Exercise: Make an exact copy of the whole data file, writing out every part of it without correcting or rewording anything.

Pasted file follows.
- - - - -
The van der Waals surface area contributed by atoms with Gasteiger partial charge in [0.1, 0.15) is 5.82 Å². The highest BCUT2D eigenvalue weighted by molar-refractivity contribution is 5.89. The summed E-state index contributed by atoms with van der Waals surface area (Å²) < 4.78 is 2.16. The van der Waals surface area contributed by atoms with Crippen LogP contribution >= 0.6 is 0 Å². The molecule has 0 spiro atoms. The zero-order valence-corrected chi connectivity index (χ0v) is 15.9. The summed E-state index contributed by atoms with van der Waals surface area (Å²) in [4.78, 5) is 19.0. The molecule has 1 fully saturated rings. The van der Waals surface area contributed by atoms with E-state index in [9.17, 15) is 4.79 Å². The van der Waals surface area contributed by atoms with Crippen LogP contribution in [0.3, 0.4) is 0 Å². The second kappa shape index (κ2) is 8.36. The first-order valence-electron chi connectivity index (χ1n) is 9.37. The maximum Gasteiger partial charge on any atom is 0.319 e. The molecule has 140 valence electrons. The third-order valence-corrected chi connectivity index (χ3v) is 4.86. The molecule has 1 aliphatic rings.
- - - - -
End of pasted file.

The van der Waals surface area contributed by atoms with Gasteiger partial charge in [0.1, 0.15) is 5.82 Å². The highest BCUT2D eigenvalue weighted by molar-refractivity contribution is 5.89. The summed E-state index contributed by atoms with van der Waals surface area (Å²) < 4.78 is 2.16. The van der Waals surface area contributed by atoms with Crippen LogP contribution >= 0.6 is 0 Å². The molecule has 0 spiro atoms. The zero-order valence-corrected chi connectivity index (χ0v) is 15.9. The summed E-state index contributed by atoms with van der Waals surface area (Å²) in [4.78, 5) is 19.0. The molecule has 1 fully saturated rings. The van der Waals surface area contributed by atoms with E-state index in [9.17, 15) is 4.79 Å². The van der Waals surface area contributed by atoms with Crippen LogP contribution in [0.3, 0.4) is 0 Å². The second kappa shape index (κ2) is 8.36. The first-order valence-electron chi connectivity index (χ1n) is 9.37. The maximum Gasteiger partial charge on any atom is 0.319 e. The molecule has 140 valence electrons. The third-order valence-corrected chi connectivity index (χ3v) is 4.86. The molecule has 1 aliphatic rings.